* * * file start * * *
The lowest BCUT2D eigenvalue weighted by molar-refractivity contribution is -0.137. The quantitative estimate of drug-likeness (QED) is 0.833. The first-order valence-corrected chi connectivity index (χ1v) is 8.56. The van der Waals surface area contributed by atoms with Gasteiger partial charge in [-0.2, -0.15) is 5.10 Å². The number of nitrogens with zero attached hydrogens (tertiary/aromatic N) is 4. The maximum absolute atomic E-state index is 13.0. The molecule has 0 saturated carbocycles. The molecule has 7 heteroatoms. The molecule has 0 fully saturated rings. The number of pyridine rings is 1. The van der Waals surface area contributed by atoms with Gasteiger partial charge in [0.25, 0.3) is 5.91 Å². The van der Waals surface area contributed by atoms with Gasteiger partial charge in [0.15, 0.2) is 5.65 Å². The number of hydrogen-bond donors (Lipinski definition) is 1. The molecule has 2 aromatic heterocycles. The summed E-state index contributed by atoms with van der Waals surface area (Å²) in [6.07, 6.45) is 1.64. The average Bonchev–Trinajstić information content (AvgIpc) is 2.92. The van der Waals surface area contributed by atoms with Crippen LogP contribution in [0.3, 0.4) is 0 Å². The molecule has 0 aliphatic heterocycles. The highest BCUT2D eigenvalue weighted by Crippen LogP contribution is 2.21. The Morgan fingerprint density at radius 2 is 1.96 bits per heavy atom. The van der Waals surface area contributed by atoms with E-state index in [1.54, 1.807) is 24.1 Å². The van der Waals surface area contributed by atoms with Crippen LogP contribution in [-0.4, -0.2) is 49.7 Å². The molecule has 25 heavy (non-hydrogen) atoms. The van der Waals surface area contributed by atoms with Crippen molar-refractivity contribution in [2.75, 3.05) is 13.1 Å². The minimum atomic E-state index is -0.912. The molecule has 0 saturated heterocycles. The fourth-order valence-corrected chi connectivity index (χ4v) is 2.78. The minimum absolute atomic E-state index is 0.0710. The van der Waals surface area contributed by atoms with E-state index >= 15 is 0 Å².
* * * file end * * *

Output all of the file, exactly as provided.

The lowest BCUT2D eigenvalue weighted by molar-refractivity contribution is -0.137. The quantitative estimate of drug-likeness (QED) is 0.833. The first-order valence-corrected chi connectivity index (χ1v) is 8.56. The van der Waals surface area contributed by atoms with Gasteiger partial charge in [-0.2, -0.15) is 5.10 Å². The number of nitrogens with zero attached hydrogens (tertiary/aromatic N) is 4. The maximum absolute atomic E-state index is 13.0. The molecule has 0 saturated carbocycles. The molecule has 7 heteroatoms. The molecule has 0 fully saturated rings. The number of pyridine rings is 1. The van der Waals surface area contributed by atoms with Gasteiger partial charge in [0.25, 0.3) is 5.91 Å². The van der Waals surface area contributed by atoms with Gasteiger partial charge in [0.15, 0.2) is 5.65 Å². The number of hydrogen-bond donors (Lipinski definition) is 1. The molecule has 2 aromatic heterocycles. The summed E-state index contributed by atoms with van der Waals surface area (Å²) in [6.07, 6.45) is 1.64. The average Bonchev–Trinajstić information content (AvgIpc) is 2.92. The van der Waals surface area contributed by atoms with Crippen LogP contribution in [0.3, 0.4) is 0 Å². The molecule has 0 aliphatic heterocycles. The highest BCUT2D eigenvalue weighted by Crippen LogP contribution is 2.21. The Morgan fingerprint density at radius 2 is 1.96 bits per heavy atom. The van der Waals surface area contributed by atoms with E-state index in [1.54, 1.807) is 24.1 Å². The van der Waals surface area contributed by atoms with Crippen LogP contribution in [-0.4, -0.2) is 49.7 Å². The molecule has 25 heavy (non-hydrogen) atoms. The van der Waals surface area contributed by atoms with Crippen molar-refractivity contribution in [2.75, 3.05) is 13.1 Å². The minimum atomic E-state index is -0.912. The molecule has 0 saturated heterocycles. The fourth-order valence-corrected chi connectivity index (χ4v) is 2.78. The minimum absolute atomic E-state index is 0.0710. The van der Waals surface area contributed by atoms with E-state index >= 15 is 0 Å².